Controversial comment

It is indeed the prerogative of the Army Chief to talk about the security of the nation (“Why Army chief Rawat’s comments about Assam party should worry all Indians who care about democracy”). After all, he is the most respectable figure, a man in uniform and commander of the armed forces. He has every right to highlight his apprehension about the illegal influx of Bangladeshis into Assam, which can change the demography of the state. But the statement on the regional party’s growth in Assam could have been avoided. Since this reflects a political view, leaders from both sides will make a mountain out of a molehill. The army will be dragged into controversy unnecessary. To my mind he is much higher than politics, let him enjoy the uniform with grace in this beautiful country. – Najib Khatee


What the Army Chief is true to some extent. There are lot of illegal Bangladeshis who have come to India in search of a livelihood. They are able to get voter IDs and BPL cards by paying a small amount. There are a lot of illegal immigrants in Assam and Meghalaya. If the government was really concerned about tackling this issue, they could have done a more thorough and regular document check, but they are being used vote bank politics. The Assam government’s initiative of the National Register of Citizens is a great step. – Marak Styles

Strange bedfellows

It is too early to judge how far Jignesh Mevani will go (“Red vs blue: Why Jignesh Mevani’s politics has spawned disquiet among Dalits”). He may be the rising star in Indian politics, particularly in Dalit politics. There is potential in him. But it is too early to say much, it’s better to wait a couple of years.

Regarding the collaboration between Dalits and Leftists, I am not in favour of it. Leftists, after the failure of Soviet Union and the rise of China as a pragmatic nation, have become more of a bourgeois party. They may talk about neo-liberalism and class war, but their influence has reduced considerably, because the workers themselves are from the bourgeois.

Secondly, collaborating with religious minority parties will also dilute the Dalit cause, which is specific to Hinduism alone. It has not much in common with the problems of other minorities. Dalits should form a cohesive party, which is partly social and partly political. Only for electoral purposes there can be loose collaboration with like-minded non-Dalit political parties (but definitely not those with a corrupt leadership). – R Venkat


Dr Ambedkar had asserted that only after annihilation of caste would the revolution succeed. Caste can’t be discussed without critical analysis of religion as an institution. Caste has been legitimised by Dharmashastras, which are sacrosanct to Vedic Hinduism. There is no doubt that the caste is notional as well as material. Distribution of wealth is primarily based on caste hierarchy, leaving majority of those belonging to the scheduled castes landless. This has to be seen from cultural angle. If one has to denounce caste, one has to denounce religion too. I think our comrade friends need to take clear stance on this issue. It is also necessary to make clear the stance on Marxist cultural agenda.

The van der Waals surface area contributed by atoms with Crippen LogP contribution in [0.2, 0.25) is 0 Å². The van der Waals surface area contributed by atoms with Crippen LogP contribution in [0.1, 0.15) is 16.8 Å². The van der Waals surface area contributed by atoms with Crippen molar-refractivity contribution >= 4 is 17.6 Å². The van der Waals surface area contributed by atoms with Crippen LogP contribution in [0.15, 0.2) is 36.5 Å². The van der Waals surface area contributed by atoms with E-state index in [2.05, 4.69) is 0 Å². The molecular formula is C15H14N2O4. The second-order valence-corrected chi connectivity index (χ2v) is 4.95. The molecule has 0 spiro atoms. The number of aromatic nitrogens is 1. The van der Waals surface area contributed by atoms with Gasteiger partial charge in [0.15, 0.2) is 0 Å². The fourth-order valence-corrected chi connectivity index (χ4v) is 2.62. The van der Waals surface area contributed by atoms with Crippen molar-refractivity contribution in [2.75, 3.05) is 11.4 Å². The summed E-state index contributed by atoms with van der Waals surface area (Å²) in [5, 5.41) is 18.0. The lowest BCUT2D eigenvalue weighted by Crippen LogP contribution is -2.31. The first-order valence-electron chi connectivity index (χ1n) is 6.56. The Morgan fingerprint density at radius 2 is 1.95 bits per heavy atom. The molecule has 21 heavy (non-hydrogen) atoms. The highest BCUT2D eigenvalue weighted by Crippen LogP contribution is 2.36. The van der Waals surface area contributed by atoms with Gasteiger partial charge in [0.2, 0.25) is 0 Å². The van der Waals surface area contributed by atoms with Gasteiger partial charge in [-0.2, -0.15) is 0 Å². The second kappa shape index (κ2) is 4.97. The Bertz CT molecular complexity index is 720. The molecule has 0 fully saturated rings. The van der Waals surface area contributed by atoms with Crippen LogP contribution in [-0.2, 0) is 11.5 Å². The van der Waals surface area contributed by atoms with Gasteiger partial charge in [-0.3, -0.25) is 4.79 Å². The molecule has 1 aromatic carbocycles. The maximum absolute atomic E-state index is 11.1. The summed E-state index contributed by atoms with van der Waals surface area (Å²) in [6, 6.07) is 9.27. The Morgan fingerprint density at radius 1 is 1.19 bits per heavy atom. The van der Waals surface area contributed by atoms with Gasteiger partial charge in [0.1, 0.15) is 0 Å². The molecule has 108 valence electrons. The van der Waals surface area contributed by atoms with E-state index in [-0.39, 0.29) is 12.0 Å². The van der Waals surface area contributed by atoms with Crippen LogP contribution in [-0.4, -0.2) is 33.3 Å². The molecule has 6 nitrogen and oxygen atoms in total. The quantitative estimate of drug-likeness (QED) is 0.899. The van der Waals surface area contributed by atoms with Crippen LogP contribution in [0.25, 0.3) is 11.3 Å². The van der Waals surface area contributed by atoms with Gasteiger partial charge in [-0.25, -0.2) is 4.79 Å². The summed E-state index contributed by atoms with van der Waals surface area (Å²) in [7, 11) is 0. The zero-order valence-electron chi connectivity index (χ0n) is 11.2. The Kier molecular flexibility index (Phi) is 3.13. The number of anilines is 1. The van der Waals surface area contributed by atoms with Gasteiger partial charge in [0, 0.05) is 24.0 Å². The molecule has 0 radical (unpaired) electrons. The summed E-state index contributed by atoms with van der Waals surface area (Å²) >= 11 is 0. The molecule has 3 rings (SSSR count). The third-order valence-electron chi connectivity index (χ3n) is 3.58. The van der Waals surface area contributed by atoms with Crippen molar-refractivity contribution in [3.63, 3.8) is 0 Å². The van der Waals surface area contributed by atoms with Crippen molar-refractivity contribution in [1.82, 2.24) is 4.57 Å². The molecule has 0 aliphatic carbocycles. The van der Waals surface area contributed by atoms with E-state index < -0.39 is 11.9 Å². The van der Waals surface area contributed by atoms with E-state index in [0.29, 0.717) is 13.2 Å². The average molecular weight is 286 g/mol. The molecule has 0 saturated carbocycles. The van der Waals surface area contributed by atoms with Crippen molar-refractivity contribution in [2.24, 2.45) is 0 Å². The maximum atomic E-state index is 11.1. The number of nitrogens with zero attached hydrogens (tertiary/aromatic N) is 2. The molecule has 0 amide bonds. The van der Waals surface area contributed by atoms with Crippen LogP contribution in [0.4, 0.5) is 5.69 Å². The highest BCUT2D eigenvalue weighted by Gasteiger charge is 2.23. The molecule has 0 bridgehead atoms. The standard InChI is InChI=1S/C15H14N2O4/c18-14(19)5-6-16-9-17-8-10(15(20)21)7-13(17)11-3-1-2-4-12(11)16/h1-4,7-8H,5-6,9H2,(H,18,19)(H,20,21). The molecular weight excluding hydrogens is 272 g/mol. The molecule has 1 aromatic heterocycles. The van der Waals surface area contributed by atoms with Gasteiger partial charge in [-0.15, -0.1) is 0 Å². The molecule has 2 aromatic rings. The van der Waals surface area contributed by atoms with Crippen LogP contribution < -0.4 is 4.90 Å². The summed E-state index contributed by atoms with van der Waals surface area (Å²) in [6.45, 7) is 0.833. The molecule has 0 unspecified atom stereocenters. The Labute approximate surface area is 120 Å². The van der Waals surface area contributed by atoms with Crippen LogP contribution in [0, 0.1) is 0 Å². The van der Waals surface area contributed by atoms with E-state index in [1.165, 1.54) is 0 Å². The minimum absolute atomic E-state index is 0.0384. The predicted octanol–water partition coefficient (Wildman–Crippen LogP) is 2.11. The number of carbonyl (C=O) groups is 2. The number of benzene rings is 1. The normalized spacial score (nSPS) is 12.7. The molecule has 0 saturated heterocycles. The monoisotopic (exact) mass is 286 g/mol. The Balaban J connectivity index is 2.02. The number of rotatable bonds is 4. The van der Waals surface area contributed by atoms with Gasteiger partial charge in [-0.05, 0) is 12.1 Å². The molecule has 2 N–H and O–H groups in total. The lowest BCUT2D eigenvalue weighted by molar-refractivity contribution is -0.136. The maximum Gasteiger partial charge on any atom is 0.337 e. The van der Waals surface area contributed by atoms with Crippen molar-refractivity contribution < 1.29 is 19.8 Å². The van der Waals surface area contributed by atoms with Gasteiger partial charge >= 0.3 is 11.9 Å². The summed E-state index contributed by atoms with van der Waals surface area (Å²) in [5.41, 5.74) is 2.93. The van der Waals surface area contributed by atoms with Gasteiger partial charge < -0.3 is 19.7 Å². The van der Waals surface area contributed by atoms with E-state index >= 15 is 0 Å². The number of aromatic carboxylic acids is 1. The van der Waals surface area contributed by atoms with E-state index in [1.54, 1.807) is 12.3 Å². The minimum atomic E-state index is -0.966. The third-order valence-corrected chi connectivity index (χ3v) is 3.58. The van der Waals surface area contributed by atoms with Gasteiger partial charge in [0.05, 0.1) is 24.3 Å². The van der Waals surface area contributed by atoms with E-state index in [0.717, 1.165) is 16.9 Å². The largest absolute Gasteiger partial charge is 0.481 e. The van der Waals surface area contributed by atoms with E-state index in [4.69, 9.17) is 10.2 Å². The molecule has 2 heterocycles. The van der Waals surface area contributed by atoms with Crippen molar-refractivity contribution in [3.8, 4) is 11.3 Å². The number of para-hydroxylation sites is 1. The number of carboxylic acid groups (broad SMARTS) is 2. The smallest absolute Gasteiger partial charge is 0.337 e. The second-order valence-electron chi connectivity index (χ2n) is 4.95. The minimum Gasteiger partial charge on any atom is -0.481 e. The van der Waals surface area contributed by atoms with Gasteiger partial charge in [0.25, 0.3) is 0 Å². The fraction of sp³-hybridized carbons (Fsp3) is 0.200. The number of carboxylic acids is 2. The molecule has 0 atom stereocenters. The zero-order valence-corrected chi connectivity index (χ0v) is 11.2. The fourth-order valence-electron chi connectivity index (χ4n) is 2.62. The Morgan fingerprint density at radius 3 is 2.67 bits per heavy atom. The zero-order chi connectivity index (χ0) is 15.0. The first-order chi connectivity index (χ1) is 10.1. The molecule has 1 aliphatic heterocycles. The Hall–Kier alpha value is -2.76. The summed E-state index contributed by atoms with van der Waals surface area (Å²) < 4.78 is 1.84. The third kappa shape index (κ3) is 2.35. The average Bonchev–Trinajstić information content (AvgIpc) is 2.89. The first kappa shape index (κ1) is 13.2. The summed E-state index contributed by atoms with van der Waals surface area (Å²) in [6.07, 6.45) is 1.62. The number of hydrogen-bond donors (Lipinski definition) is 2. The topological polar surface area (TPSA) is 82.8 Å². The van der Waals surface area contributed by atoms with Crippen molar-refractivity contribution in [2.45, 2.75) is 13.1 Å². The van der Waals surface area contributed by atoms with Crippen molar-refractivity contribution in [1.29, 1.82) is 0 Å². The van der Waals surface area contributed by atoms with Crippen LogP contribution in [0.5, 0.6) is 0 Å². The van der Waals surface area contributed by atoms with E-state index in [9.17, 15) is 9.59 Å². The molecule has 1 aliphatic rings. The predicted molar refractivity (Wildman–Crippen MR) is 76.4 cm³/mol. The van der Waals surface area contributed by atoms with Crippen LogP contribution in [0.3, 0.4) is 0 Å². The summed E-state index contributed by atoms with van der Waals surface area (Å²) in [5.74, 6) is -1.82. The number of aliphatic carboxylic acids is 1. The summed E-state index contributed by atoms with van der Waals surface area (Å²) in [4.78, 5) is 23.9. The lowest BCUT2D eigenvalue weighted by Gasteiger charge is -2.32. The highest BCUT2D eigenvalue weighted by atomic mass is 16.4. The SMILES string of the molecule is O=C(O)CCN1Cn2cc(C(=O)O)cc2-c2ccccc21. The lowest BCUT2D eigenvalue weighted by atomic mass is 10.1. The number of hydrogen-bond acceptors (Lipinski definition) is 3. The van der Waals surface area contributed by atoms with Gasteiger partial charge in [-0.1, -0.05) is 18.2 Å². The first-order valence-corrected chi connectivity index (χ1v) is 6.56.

There is no doubt that Marx talks about unity of oppressed. The Dalits are natural allies of all revolutionary forces. But when they are determined about the annihilation of caste, then this agenda must not be overlooked. – Vijay Maknikar


There is no Red versus Blue, it is Red and Blue versus Saffron. There could be differenent perceptions in the Left and Dalit movements on socio-economic and political questions, but they are not irreconcilable, unlike the case with Saffron politics. The Left has never been anti-Dalit.

Politics is not a social movement, it about capturing power, which in turn crucial to the economic development of ones constituency and to strengthen and promote social movements.

A Dalit in the Saffron side gets limited chances to out his political power use to effect social change. Today, the only way to wrest power from the Saffron parties is through a strong alliance between Dalits, Muslims, other minorities, the working class and the Left. – KS Parthasarathy


The fact that a young leader is emerging through divisive politics disappoints me. Do we still need identity politics? Has this kind of politics made the impact which we needed over the last 70 years? I’m no expert on this, but to my mind, the life of the common man started to improve with the improvement in economy, which in turn happened when the private sector was given freedom.

The private sector in general does not discriminate, it just wants the best person to do their job. Hence, it encourages us to improve, rather than hide behind a birth certificate. And that in my experience so far has actually helped bridge that social gap.

Where I work, most of the people don’t care what the surname of our colleague is. All we care is what responsibility the person has and if he is fulfilling it, because we trust that person was chosen for what he can do and not what group he belonged to by birth. People can quote the historical social gap and competitive disadvantage certain groups had because of that. But has reverse discrimination helped bridge that gap in last 70 years? If not, then do we need it, and if yes, then do we still need it? All it is doing is sowing discontent and keeping the society divided.

I don’t want to see a future leader to be selected on grounds that he can get a few people some extra seats in some jobs. I don’t want our leaders to encourage people to not give their best performance. I want our leaders to be able to handle public works without corruption, to have good plans for infrastructure development, to voice legislation for easing the burden on common mass. If we stop putting labels on people and separating them from others, in two generations, people will forget discrimination like a bad dream it was. – Vikash K Thakur